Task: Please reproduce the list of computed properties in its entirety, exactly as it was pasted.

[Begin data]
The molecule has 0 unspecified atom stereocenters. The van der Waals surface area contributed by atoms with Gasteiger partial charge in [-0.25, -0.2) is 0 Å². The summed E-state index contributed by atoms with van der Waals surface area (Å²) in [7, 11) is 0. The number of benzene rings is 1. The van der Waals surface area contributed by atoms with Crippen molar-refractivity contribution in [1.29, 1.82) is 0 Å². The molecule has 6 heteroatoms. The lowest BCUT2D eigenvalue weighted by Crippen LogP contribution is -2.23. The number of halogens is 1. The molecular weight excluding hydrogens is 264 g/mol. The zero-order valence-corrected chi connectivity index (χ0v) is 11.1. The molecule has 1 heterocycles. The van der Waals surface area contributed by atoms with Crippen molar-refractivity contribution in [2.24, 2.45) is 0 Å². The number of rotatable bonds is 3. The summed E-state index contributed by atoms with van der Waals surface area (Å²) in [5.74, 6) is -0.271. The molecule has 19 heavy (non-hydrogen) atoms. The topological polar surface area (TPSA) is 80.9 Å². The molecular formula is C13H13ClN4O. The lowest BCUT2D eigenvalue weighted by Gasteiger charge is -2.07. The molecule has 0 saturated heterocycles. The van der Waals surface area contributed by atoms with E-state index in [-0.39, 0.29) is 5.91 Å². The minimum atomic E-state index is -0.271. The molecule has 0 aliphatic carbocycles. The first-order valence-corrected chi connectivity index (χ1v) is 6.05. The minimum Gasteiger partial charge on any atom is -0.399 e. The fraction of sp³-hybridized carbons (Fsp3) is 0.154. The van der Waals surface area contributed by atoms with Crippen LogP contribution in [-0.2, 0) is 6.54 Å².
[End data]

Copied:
The molecule has 0 unspecified atom stereocenters. The van der Waals surface area contributed by atoms with Gasteiger partial charge in [-0.25, -0.2) is 0 Å². The summed E-state index contributed by atoms with van der Waals surface area (Å²) in [7, 11) is 0. The number of benzene rings is 1. The van der Waals surface area contributed by atoms with Crippen molar-refractivity contribution in [1.29, 1.82) is 0 Å². The molecule has 6 heteroatoms. The lowest BCUT2D eigenvalue weighted by Crippen LogP contribution is -2.23. The number of halogens is 1. The molecular weight excluding hydrogens is 264 g/mol. The zero-order valence-corrected chi connectivity index (χ0v) is 11.1. The molecule has 1 heterocycles. The van der Waals surface area contributed by atoms with Crippen molar-refractivity contribution in [2.24, 2.45) is 0 Å². The number of rotatable bonds is 3. The summed E-state index contributed by atoms with van der Waals surface area (Å²) in [5.74, 6) is -0.271. The molecule has 19 heavy (non-hydrogen) atoms. The topological polar surface area (TPSA) is 80.9 Å². The molecular formula is C13H13ClN4O. The lowest BCUT2D eigenvalue weighted by Gasteiger charge is -2.07. The molecule has 0 saturated heterocycles. The van der Waals surface area contributed by atoms with E-state index in [-0.39, 0.29) is 5.91 Å². The minimum atomic E-state index is -0.271. The molecule has 0 aliphatic carbocycles. The first-order valence-corrected chi connectivity index (χ1v) is 6.05. The minimum Gasteiger partial charge on any atom is -0.399 e. The fraction of sp³-hybridized carbons (Fsp3) is 0.154. The van der Waals surface area contributed by atoms with Crippen LogP contribution in [-0.2, 0) is 6.54 Å².